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Artful Dodger

Nice resource, Nevin. You've got friends in *cold* places... (pardon my Garth Brooks)

Andrew Xnn

My understanding (and please somebody correct me if I err) is that these systems measure the difference in time it takes radar signals to bounce off the surface of the ice compared to the cracks between the ice. From this, they can deduce how thick the ice is above the water and then in turn calculate how thick the ice is on average.

What hasn't been stated is if they are both looking at the same data and coming up with different answers or if they have different satellite sources.

I'll guess that they are looking at the same data and are coming up with different answers because there is more than 1 way to interpret the data.

For example, while the thickness of the ice obviously varies, the amount of open water between ice varies as well. In addition, melt ponds must be tricky to deal with since they may appear to be open water between ice. Of course melt ponds are summer thing. So, we also have the problem that in some seasons the same data could mean different things.

Finally, last year Sept one of the systems came up with 4000km^3 of ice with a long term trend of losing between 350 to 1000km^3/year. Not sure if the other system had similar findings or not.

Anyhow, many many thanks Neven. Great job and also to all the knowledgeable com mentors out there in cyber land.

L. Hamilton

When I was looking at PIOMAS volume estimates for my guest post earlier this month, I checked out the relationship between PIOMAS September volume and NSIDC area. Not surprisingly, there's a fairly strong linear relationship (r = .94). Here's how they moved together:

http://img.photobucket.com/albums/v224/Chiloe/Climate/Volume_area_2.png

L. Hamilton

Step-back view, same data but with zero points shown for perspective:

http://img.photobucket.com/albums/v224/Chiloe/Climate/Volume_area_1.png

MikeAinOz

Neven it's good to you you covering ice volume. How data is collected for these models is interesting. They are based on ensemble data, with radar playing a very limited role at the moment. Most data comes from floats and other on-site mearurement. Here's a paper about TOPAZ data http://www.cawcr.gov.au/staff/pxs/wmoda5/Oral/Bertino_Sakov.pdf
, it's a little old but covers the subject nicely.

Neven

Thanks a lot for that PDF, MikeAinOz. Not too much text, not too complex, just the way I like it. ;-)

BTW, I forgot to properly attribute the picture at the top of the post. I snitched it from the ESA blog.

R. Gates

The differences in the models is very interesting to look at and you've done a great job at highlighting them. I do have very strong confidence that in a few years hence, because of CrySat 2 and eventually Icesat 2, that the models will begin to become both more refined, and then less important as it is replaced by real verified data on thickness. Within a few years we should be getting regular sea ice volume data that will provide a whole new way of considering the state of the arctic cryosphere. I'm suspecting the AGW skeptics will be rather quiet by then...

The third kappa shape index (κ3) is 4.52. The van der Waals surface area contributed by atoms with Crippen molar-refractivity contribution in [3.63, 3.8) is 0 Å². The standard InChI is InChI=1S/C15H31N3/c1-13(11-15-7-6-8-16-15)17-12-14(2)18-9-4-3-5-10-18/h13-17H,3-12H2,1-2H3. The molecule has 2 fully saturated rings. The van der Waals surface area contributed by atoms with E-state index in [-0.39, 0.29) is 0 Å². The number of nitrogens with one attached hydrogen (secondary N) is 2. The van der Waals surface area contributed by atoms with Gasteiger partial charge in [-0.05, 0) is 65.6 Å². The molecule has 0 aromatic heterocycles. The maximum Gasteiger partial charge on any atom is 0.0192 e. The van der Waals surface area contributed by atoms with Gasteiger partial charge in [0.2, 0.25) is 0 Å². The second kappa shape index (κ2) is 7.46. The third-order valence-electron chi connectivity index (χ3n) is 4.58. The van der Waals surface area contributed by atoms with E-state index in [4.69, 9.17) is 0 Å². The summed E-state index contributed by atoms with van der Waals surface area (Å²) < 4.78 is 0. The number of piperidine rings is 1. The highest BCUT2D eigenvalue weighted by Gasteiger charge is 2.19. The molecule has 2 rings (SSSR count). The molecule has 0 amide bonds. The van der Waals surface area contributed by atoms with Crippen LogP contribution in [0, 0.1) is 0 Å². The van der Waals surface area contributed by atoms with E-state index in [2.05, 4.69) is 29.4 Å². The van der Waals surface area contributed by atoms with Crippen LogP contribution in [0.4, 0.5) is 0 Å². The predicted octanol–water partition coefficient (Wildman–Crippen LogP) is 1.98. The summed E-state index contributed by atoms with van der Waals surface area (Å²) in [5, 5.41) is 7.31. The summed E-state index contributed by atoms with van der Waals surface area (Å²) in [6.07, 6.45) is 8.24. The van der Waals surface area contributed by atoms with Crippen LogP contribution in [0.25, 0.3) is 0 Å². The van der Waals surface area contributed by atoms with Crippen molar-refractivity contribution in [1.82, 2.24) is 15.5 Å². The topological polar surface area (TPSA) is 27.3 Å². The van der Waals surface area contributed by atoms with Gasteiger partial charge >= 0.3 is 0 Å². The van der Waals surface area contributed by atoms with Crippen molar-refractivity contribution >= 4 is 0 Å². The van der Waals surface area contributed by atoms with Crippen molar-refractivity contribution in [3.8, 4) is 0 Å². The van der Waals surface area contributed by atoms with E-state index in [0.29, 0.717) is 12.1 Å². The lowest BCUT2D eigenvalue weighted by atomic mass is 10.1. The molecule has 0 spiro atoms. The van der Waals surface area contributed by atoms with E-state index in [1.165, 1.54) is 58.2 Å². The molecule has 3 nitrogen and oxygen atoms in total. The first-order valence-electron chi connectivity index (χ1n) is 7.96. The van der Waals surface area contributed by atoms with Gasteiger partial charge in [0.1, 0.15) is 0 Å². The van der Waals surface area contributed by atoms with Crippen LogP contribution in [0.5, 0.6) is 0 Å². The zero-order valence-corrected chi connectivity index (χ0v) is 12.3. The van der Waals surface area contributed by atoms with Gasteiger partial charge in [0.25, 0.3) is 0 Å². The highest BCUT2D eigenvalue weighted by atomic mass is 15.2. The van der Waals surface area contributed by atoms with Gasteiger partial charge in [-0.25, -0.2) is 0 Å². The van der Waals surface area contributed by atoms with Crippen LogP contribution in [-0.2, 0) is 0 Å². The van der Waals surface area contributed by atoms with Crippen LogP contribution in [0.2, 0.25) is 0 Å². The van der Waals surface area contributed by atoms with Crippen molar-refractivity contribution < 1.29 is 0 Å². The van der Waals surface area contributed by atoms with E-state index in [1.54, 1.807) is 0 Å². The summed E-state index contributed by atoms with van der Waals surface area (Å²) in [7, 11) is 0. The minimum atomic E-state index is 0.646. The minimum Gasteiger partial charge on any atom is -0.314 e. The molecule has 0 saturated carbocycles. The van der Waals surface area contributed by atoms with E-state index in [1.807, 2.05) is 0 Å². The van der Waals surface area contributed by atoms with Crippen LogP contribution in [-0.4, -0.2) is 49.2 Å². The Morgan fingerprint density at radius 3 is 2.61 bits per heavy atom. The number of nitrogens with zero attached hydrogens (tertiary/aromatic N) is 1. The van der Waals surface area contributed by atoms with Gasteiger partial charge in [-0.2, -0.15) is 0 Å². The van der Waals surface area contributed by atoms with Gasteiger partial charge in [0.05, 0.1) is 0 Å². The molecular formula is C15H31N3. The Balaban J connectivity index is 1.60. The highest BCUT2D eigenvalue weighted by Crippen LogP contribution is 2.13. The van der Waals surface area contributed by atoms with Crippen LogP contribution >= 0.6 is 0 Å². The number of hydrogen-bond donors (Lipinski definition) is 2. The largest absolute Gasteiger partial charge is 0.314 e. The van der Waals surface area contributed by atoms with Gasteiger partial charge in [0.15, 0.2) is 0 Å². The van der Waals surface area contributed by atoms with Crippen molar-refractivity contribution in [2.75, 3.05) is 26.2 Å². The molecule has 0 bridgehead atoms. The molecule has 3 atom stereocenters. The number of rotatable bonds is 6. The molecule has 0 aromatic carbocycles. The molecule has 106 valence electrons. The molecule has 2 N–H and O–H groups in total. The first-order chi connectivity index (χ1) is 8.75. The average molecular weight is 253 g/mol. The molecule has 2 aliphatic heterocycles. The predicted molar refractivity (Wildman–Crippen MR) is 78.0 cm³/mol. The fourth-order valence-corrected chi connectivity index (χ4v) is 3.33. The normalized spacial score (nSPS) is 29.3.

Peter Ellis

R. Gates: Provably wrong, I'm afraid.

Either current volume models like PIOMAS are wrong about the amount remaining and the rate of decline, or they're right.

If they're wrong - for example there's more there than expected, or the decline is slower - then the skeptics will be noisily cock-a hoop.

If they're right, them we won't be getting regular summer sea ice volume data in a few years' time, because there will be no summer sea ice.

:-(

R. Gates

Peter,

I think we'll find that PIOMAS is probably better than the others, but still off the mark a bit. Eventually CryoSat 2 and then IceSat 2 will minimize the need for these models as we'll have actual data. And as far as summer sea ice goes, we've definitely got a quite a few summers before we'll see an ice free Arctic (my guess is at least 15 or so) and it could very well be that it will linger as virtually ice-free in summer (less than 1 million sq. km.)for many years with small pockets clinging north of Greenland and/or the Canadian Archipelago. And of course, it will always freeze over again in winter to one degree or another, and so CryoSat 2 will be useful to monitor rates of thickness growth, etc.

Kevin McKinney

"And of course, it will always freeze over again in winter to one degree or another, and so CryoSat 2 will be useful to monitor rates of thickness growth, etc."

Not necessarily. Modeling work has shown that consistently ice-free summers will likely be enough to 'flip' the Arctic into a year-round ice-free state. That's not a definitive result, if I understand it correctly, but is a very real (and very unsettling) possibility. I don't have the details at hand--and don't have time just now for a search--but I'm sure one of the regulars can oblige.

R. Gates

Kevin,

Certain models indicate rather interesting behavior for the ice even after an ice free summer. This study for example:

http://www.agu.org/pubs/crossref/2011/2010GL045698.shtml

Shows that an ice free summer may in fact allow greater amounts of heat to escape during the fall and winter from the open arctic water. Leading to cooler water and ice formation.

What I'm getting at is that the ice may have some interesting behavior as we get near or at an ice free summer arctic, showing both positive and negative feedbacks effects in unexpected combinations as any chaotic system does when undergoing change.

This will all of course play havoc with the weather here at the lower latitudes, especially in the winter.

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